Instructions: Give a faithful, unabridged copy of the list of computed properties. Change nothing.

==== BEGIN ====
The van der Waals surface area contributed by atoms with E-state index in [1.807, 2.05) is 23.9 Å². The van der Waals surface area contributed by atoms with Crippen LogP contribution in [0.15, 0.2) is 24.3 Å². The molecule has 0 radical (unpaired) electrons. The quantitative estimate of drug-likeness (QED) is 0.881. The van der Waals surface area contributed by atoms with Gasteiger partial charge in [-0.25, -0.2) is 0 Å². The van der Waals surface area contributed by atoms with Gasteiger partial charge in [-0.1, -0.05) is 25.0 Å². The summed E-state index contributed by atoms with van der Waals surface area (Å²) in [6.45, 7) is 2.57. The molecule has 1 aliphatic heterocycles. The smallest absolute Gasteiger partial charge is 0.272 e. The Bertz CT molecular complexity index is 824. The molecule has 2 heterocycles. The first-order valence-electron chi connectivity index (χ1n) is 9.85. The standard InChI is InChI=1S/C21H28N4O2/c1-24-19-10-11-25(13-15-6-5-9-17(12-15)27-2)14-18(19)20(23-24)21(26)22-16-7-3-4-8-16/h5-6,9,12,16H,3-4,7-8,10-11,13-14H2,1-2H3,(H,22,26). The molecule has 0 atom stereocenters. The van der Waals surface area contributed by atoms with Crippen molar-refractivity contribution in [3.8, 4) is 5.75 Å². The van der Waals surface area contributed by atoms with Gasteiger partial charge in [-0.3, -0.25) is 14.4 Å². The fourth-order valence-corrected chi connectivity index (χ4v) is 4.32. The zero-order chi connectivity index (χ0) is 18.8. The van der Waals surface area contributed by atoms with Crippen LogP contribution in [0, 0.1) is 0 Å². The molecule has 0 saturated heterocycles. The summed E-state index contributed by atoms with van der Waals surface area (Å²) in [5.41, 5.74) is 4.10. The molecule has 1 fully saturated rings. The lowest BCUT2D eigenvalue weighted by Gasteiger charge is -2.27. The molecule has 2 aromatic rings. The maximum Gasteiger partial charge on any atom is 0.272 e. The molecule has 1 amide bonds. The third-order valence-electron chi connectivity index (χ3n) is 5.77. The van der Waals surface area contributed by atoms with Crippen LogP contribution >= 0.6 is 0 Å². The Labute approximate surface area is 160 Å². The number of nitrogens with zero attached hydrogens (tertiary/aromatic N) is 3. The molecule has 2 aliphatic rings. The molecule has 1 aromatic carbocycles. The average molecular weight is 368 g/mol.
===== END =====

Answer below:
The van der Waals surface area contributed by atoms with E-state index in [1.807, 2.05) is 23.9 Å². The van der Waals surface area contributed by atoms with Crippen LogP contribution in [0.15, 0.2) is 24.3 Å². The molecule has 0 radical (unpaired) electrons. The quantitative estimate of drug-likeness (QED) is 0.881. The van der Waals surface area contributed by atoms with Gasteiger partial charge in [-0.25, -0.2) is 0 Å². The van der Waals surface area contributed by atoms with Gasteiger partial charge in [-0.1, -0.05) is 25.0 Å². The summed E-state index contributed by atoms with van der Waals surface area (Å²) in [6.45, 7) is 2.57. The molecule has 1 aliphatic heterocycles. The smallest absolute Gasteiger partial charge is 0.272 e. The Bertz CT molecular complexity index is 824. The molecule has 2 heterocycles. The first-order valence-electron chi connectivity index (χ1n) is 9.85. The standard InChI is InChI=1S/C21H28N4O2/c1-24-19-10-11-25(13-15-6-5-9-17(12-15)27-2)14-18(19)20(23-24)21(26)22-16-7-3-4-8-16/h5-6,9,12,16H,3-4,7-8,10-11,13-14H2,1-2H3,(H,22,26). The molecule has 0 atom stereocenters. The van der Waals surface area contributed by atoms with Crippen molar-refractivity contribution in [3.8, 4) is 5.75 Å². The van der Waals surface area contributed by atoms with Gasteiger partial charge in [-0.3, -0.25) is 14.4 Å². The fourth-order valence-corrected chi connectivity index (χ4v) is 4.32. The zero-order chi connectivity index (χ0) is 18.8. The van der Waals surface area contributed by atoms with Crippen LogP contribution in [0, 0.1) is 0 Å². The molecule has 0 saturated heterocycles. The summed E-state index contributed by atoms with van der Waals surface area (Å²) in [5.41, 5.74) is 4.10. The molecule has 1 fully saturated rings. The lowest BCUT2D eigenvalue weighted by Gasteiger charge is -2.27. The molecule has 2 aromatic rings. The maximum Gasteiger partial charge on any atom is 0.272 e. The molecule has 1 amide bonds. The third-order valence-electron chi connectivity index (χ3n) is 5.77. The van der Waals surface area contributed by atoms with Crippen LogP contribution >= 0.6 is 0 Å². The Labute approximate surface area is 160 Å². The number of nitrogens with zero attached hydrogens (tertiary/aromatic N) is 3. The molecule has 2 aliphatic rings. The molecule has 1 aromatic carbocycles. The average molecular weight is 368 g/mol.